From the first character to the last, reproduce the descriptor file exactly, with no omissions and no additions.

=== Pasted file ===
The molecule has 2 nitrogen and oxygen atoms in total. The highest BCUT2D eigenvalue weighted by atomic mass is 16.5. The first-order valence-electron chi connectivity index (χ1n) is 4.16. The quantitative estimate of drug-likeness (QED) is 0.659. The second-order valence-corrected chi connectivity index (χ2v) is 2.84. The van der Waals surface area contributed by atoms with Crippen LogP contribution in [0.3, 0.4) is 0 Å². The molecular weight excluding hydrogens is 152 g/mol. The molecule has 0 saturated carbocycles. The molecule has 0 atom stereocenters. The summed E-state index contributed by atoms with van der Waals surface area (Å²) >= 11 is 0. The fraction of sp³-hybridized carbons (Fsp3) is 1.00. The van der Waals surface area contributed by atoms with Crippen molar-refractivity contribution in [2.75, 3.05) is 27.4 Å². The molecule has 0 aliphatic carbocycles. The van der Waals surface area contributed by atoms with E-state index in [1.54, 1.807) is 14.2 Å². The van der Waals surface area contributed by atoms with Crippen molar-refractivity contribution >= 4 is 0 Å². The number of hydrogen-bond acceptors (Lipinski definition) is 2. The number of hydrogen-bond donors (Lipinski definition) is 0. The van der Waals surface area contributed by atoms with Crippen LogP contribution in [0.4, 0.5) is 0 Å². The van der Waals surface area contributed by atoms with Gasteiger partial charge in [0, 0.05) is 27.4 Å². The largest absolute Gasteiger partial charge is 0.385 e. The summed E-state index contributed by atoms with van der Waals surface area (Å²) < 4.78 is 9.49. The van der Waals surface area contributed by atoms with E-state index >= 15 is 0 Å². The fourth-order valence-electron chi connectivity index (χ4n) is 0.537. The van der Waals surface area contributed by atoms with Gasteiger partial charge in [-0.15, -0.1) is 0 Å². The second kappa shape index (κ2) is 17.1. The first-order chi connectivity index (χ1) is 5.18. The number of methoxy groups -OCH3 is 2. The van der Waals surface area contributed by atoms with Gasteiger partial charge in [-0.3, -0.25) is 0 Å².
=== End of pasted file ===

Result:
The molecule has 2 nitrogen and oxygen atoms in total. The highest BCUT2D eigenvalue weighted by atomic mass is 16.5. The first-order valence-electron chi connectivity index (χ1n) is 4.16. The quantitative estimate of drug-likeness (QED) is 0.659. The second-order valence-corrected chi connectivity index (χ2v) is 2.84. The van der Waals surface area contributed by atoms with Crippen LogP contribution in [0.3, 0.4) is 0 Å². The molecular weight excluding hydrogens is 152 g/mol. The molecule has 0 saturated carbocycles. The molecule has 0 atom stereocenters. The summed E-state index contributed by atoms with van der Waals surface area (Å²) >= 11 is 0. The fraction of sp³-hybridized carbons (Fsp3) is 1.00. The van der Waals surface area contributed by atoms with Crippen molar-refractivity contribution in [2.75, 3.05) is 27.4 Å². The molecule has 0 aliphatic carbocycles. The van der Waals surface area contributed by atoms with E-state index in [1.54, 1.807) is 14.2 Å². The van der Waals surface area contributed by atoms with Crippen molar-refractivity contribution >= 4 is 0 Å². The number of hydrogen-bond acceptors (Lipinski definition) is 2. The number of hydrogen-bond donors (Lipinski definition) is 0. The van der Waals surface area contributed by atoms with Crippen LogP contribution in [0.4, 0.5) is 0 Å². The van der Waals surface area contributed by atoms with Gasteiger partial charge in [0, 0.05) is 27.4 Å². The largest absolute Gasteiger partial charge is 0.385 e. The summed E-state index contributed by atoms with van der Waals surface area (Å²) < 4.78 is 9.49. The van der Waals surface area contributed by atoms with E-state index >= 15 is 0 Å². The fourth-order valence-electron chi connectivity index (χ4n) is 0.537. The van der Waals surface area contributed by atoms with Gasteiger partial charge in [-0.15, -0.1) is 0 Å². The second kappa shape index (κ2) is 17.1. The first-order chi connectivity index (χ1) is 5.18. The number of methoxy groups -OCH3 is 2. The van der Waals surface area contributed by atoms with Gasteiger partial charge in [-0.3, -0.25) is 0 Å².